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J. William Jones, Christ in the camp, or religion in Lee's army 15 3 Browse Search
Southern Historical Society Papers, Volume 24. (ed. Reverend J. William Jones) 13 1 Browse Search
Harper's Encyclopedia of United States History (ed. Benson Lossing) 10 4 Browse Search
J. B. Jones, A Rebel War Clerk's Diary 10 0 Browse Search
Fitzhugh Lee, General Lee 6 0 Browse Search
Maj. Jed. Hotchkiss, Confederate Military History, a library of Confederate States Military History: Volume 3, Virginia (ed. Clement Anselm Evans) 6 0 Browse Search
Southern Historical Society Papers, Volume 32. (ed. Reverend J. William Jones) 5 1 Browse Search
Southern Historical Society Papers, Volume 18. (ed. Reverend J. William Jones) 4 4 Browse Search
Southern Historical Society Papers, Volume 20. (ed. Reverend J. William Jones) 4 0 Browse Search
Jubal Anderson Early, Ruth Hairston Early, Lieutenant General Jubal A. Early , C. S. A. 4 0 Browse Search
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Browsing named entities in Southern Historical Society Papers, Volume 32. (ed. Reverend J. William Jones). You can also browse the collection for Orange County (Virginia, United States) or search for Orange County (Virginia, United States) in all documents.

Your search returned 3 results in 2 document sections:

Southern Historical Society Papers, Volume 32. (ed. Reverend J. William Jones), chapter 1.18 (search)
ond battle of Manassas. [from the times-dispatch, October 23, 1904.] Account of it by one of Jackson's foot Cavalry. Pope's retreat to the Capitol. [The writer of this sketch, with highly interesting details, was a trusty comrade of the editor in F Company and a gallant soldier. He is now a valued citizen of Richmond and bears in halting knee the evidence of a severe wound.]—Ed. The middle of August, 1862, found Jackson's Corps camped at the foot of Clark's mountain, in Orange county. Here he was joined by General Lee with Longstreet's Corps. After a few days' needed rest, the army broke camp on August 20th, and marched in the direction of Pope's army, Jackson's Corps marching over Clark's mountain and crossing the Rapidan river at Summerville Ford. As Pope had retreated behind the Rappahannock river, we made direct for that. After trying several fords along that river with the seeming intention of crossing, the morning of the 25th of August found our corps near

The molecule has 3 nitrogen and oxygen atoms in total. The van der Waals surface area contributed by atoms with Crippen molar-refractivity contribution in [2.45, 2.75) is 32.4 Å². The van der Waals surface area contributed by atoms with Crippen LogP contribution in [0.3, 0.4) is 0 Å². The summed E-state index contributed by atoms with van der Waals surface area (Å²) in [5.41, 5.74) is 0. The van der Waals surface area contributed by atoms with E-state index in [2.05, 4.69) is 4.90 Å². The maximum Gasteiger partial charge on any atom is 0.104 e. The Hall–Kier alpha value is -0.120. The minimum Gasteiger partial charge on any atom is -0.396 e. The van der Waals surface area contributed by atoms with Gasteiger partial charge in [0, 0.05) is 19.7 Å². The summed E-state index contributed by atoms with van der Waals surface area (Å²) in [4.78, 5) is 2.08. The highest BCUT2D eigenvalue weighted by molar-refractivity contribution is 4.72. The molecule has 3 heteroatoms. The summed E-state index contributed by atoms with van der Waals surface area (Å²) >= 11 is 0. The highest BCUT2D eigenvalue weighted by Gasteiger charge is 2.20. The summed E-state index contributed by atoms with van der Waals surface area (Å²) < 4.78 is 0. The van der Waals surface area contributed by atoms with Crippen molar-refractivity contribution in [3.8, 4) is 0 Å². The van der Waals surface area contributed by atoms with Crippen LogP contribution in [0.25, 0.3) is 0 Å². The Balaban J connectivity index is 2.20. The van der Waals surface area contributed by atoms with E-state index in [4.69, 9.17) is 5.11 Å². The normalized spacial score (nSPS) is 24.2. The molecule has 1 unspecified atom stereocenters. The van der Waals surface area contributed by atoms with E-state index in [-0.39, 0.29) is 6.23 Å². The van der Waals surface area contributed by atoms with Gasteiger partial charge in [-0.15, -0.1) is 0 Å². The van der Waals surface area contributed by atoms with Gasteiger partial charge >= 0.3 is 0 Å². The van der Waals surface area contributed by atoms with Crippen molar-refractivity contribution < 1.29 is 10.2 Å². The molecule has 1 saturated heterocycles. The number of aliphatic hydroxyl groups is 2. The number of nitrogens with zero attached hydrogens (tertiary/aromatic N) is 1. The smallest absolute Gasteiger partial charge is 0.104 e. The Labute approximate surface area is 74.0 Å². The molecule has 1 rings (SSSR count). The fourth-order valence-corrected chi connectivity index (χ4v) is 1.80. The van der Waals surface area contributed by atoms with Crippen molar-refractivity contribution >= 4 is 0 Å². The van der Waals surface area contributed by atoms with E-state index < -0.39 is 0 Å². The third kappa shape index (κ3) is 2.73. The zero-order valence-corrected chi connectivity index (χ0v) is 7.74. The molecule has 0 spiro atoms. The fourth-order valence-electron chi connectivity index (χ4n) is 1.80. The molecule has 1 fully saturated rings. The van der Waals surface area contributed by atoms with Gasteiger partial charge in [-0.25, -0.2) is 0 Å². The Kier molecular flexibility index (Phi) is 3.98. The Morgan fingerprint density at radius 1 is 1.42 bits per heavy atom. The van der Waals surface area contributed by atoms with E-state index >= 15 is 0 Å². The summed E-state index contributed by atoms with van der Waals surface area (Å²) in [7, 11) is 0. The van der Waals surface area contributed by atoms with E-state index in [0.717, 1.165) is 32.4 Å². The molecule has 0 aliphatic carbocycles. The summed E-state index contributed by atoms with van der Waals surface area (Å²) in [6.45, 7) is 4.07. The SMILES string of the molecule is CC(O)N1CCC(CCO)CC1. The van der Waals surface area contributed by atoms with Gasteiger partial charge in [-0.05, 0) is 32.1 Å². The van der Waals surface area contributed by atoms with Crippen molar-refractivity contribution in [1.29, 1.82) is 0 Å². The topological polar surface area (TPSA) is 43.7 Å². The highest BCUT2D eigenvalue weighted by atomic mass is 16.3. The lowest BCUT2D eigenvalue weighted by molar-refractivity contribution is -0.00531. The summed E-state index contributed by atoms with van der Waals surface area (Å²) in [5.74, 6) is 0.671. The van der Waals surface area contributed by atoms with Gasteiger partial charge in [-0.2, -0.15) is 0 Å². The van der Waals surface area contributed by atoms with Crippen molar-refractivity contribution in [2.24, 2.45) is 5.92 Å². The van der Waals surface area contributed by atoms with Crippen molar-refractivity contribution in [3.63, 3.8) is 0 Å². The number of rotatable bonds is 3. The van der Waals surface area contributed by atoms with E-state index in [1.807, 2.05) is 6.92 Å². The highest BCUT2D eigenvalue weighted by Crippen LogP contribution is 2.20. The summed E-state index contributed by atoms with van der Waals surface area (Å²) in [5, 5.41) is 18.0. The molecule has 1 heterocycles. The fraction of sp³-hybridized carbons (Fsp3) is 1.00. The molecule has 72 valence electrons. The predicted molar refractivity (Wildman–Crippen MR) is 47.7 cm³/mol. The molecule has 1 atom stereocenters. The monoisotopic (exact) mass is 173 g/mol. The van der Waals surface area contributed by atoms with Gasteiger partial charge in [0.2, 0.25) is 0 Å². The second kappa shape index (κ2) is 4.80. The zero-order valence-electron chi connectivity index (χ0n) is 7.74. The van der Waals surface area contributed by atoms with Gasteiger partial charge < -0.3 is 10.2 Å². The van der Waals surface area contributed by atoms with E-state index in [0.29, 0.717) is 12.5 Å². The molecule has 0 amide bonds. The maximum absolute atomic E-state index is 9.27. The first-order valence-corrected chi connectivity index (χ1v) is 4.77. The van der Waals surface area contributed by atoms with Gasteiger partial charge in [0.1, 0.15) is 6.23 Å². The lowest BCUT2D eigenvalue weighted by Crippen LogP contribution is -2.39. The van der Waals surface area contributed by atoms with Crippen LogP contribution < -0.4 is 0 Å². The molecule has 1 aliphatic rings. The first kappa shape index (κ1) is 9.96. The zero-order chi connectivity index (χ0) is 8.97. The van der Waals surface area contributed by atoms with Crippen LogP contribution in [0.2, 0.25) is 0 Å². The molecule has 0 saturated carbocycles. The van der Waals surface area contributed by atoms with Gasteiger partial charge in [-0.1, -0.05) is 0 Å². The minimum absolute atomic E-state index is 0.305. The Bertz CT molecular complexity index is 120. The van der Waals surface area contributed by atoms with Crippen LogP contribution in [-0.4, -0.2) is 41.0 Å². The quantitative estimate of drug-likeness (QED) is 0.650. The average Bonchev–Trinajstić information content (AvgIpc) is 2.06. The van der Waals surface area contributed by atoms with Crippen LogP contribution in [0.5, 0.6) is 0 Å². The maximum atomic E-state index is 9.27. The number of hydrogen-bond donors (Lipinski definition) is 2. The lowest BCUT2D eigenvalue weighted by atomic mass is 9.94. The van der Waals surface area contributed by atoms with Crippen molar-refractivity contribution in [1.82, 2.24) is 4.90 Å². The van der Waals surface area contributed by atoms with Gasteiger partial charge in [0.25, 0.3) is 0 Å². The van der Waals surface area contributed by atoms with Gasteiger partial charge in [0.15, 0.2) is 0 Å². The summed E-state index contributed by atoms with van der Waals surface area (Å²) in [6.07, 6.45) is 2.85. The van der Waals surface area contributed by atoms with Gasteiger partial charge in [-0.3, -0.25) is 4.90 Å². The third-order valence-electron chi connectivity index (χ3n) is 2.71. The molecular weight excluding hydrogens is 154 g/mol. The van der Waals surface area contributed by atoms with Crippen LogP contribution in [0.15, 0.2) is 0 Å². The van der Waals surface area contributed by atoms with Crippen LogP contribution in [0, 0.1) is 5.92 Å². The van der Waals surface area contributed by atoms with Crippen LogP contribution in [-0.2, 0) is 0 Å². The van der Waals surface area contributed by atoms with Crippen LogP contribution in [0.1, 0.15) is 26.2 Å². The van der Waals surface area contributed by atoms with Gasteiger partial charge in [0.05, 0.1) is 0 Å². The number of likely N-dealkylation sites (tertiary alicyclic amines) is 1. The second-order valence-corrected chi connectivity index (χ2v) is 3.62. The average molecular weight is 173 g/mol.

Southern Historical Society Papers, Volume 32. (ed. Reverend J. William Jones), chapter 1.49 (search)
you are hightoned, honorable Mississippi gentlemen, as I have always known you to be, I'll love you. Forward by the right flank; route step, march! On the retreat from Davis' ford we passed through the wealthy counties of Fauquier, Culpeper and Orange, tarrying several days at Rappahannock station, finally reaching Orange county, Virginia, where we camped some fifteen days, and departed thence for the peninsula to join the forces of the gallant General John B. Magruder. Our brigade (Rhodes') Orange county, Virginia, where we camped some fifteen days, and departed thence for the peninsula to join the forces of the gallant General John B. Magruder. Our brigade (Rhodes') was camped near Yorktown, and a small number of our command were here first engaged in an insignificant skirmish with the enemy. While at Yorktown our term of service expired, and the regiment was reorganized by the election of W. H. Taylor, colonel; M. B. Harris, lieutenant-colonel, and W. H. Lilly, major. J. H. Capers was appointed adjutant, and E. H. McCaleb sergeant-major. Joseph E. Johnston, with his heroic army, after delaying McClellan many weeks around Yorktown, began to retreat